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What Will The Government Do About The High Prices Of Food?

The new MP of the Slovenian Democratic Party (Slovenska demokratska stranka – SDS), Jožef Jelen, submitted a parliamentary question to the government regarding the unstoppable rise in the prices of food. The question was submitted after the Prime Minister’s public expression of disappointment with measures to regulate food prices. The matter is relevant because high prices of food are driving many citizens, especially pensioners, into despair and hardship.

At the end of July 2022, the Prime Minister announced that the monitoring of the prices of a basket of basic food at different retailers would start in September and that the government would then see whether self-restraint or self-regulation through price monitoring was sufficient or whether a “harder form” of food price regulation would be needed. This, according to the Prime Minister, should have been clear by October 2022.

We are now in February 2023, and the Prime Minister, at the National Assembly meeting on the 21st of February, in response to a question by MP Karmen Furman, MSc, in relation to the situation of Slovenian pensioners, said, among other things:

“In some areas, we have done good work; in other areas, unfortunately, we have not been as successful, and in this respect, I will not hide my disappointment that this is particularly true for the area of food – not only in Slovenia but in the whole of Eastern and Central Europe, you can look at our Eastern neighbour Hungary, because it has an inflation rate of more than 25 percent precisely because of the 40 percent and more increase in food prices, and unfortunately in Slovenia, we are also a part of Eastern and Central Europe, where the food price increases are, unfortunately, higher than what our Western partners are experiencing. Time will tell why this is the case, but we will definitely be adopting new measures in this area, in the area of food price controls and whether they were really justified, because we are not at all satisfied with the current situation. This is not just about pensioners, it is about all of us, and I am already predicting that action in this area will obviously have to be less soft on the part of the government.”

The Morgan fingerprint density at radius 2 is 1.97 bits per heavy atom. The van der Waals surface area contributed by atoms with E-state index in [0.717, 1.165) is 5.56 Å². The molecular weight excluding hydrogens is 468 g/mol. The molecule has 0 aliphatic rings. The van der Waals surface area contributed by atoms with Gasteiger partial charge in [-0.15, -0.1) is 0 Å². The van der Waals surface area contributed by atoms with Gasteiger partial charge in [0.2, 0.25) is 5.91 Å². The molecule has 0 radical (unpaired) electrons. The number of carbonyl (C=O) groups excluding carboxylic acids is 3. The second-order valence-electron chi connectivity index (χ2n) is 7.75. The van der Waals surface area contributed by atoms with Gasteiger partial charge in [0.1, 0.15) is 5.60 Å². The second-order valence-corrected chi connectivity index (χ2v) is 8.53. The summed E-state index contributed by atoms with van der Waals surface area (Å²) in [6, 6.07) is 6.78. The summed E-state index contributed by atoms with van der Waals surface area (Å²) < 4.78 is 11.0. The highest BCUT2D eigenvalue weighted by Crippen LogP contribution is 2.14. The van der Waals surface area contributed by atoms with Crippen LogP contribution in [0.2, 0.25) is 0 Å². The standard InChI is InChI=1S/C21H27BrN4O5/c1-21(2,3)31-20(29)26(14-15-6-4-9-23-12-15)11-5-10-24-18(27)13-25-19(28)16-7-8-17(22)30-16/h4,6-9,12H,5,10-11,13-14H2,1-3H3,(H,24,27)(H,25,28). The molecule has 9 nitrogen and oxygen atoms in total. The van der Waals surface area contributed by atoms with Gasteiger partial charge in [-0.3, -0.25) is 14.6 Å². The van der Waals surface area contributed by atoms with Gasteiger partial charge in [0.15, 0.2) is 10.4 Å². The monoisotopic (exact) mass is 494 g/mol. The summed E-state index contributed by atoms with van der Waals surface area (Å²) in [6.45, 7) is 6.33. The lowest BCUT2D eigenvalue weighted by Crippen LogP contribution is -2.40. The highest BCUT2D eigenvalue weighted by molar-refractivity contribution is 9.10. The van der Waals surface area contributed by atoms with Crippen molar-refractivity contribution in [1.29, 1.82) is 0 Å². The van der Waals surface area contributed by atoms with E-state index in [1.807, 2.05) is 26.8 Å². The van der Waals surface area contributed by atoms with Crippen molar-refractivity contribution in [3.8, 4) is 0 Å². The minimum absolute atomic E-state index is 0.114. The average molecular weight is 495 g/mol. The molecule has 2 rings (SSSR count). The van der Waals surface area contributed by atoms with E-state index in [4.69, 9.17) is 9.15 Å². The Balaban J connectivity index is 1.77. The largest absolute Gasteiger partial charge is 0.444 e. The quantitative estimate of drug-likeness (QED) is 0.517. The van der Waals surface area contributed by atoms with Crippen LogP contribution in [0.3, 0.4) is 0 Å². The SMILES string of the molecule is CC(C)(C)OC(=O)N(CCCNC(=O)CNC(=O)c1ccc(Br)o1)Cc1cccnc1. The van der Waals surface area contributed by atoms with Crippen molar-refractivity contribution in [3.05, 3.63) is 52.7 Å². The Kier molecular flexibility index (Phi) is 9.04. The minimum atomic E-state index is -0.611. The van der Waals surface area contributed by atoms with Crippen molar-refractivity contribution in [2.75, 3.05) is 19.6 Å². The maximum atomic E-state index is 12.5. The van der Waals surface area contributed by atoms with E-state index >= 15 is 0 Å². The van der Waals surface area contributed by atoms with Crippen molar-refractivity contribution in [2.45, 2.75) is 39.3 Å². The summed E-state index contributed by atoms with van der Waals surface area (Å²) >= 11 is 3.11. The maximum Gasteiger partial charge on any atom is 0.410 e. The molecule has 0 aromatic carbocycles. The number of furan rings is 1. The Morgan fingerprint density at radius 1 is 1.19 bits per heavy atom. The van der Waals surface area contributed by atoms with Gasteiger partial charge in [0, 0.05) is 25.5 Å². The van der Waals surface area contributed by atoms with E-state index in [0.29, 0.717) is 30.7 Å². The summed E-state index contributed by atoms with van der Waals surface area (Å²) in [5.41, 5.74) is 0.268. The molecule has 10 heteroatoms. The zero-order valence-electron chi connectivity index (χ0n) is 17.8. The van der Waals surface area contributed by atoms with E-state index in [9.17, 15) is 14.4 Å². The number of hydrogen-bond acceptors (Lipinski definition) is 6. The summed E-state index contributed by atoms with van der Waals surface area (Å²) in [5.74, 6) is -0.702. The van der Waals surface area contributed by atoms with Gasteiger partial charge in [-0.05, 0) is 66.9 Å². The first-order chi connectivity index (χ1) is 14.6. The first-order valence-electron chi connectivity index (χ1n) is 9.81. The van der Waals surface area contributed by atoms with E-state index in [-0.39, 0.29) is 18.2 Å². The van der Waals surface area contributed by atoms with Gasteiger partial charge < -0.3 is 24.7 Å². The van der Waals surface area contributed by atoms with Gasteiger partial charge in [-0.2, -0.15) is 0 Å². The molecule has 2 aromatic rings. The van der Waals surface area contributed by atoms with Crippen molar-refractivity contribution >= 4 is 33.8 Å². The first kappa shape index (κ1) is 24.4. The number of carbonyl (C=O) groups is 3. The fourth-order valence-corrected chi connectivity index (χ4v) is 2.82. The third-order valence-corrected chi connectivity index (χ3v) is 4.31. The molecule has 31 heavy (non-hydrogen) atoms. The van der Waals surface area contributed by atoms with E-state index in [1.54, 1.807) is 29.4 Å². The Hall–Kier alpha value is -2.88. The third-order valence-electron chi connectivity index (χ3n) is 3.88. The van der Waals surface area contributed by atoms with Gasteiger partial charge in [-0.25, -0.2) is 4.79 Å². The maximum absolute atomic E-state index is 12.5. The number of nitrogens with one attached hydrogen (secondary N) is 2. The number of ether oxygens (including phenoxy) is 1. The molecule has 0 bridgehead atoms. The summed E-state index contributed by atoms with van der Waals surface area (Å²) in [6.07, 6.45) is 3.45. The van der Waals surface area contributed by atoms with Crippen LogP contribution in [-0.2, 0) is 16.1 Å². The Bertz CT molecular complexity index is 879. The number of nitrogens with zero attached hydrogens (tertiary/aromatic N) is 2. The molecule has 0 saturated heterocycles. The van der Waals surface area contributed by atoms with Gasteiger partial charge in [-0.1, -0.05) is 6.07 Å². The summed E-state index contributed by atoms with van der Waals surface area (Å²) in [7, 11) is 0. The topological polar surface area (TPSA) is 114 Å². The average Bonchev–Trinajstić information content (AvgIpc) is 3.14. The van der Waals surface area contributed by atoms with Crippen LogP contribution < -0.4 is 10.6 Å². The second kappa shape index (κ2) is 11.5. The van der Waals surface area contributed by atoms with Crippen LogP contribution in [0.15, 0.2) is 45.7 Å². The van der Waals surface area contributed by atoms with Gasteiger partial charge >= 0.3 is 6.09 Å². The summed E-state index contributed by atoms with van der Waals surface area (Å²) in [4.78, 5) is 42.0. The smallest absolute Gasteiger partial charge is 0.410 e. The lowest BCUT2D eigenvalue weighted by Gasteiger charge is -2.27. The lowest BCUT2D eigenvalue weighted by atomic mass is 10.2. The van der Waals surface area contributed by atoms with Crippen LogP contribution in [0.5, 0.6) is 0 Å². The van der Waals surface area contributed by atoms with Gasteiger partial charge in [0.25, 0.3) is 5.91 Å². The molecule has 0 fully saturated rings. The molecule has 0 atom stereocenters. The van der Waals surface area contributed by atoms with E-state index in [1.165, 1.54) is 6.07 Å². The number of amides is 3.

MP Jelen prepared three follow-up questions to the Prime Minister’s reply:

“1. Do you consider that the measure of price indexing of the basket of basic food at individual retailers has had any impact on containing food prices?

  1. What measures does the government intend to take to control food prices and limit price increases?
  2. Is the government also considering the possibility of regulating food prices?”

G. K.

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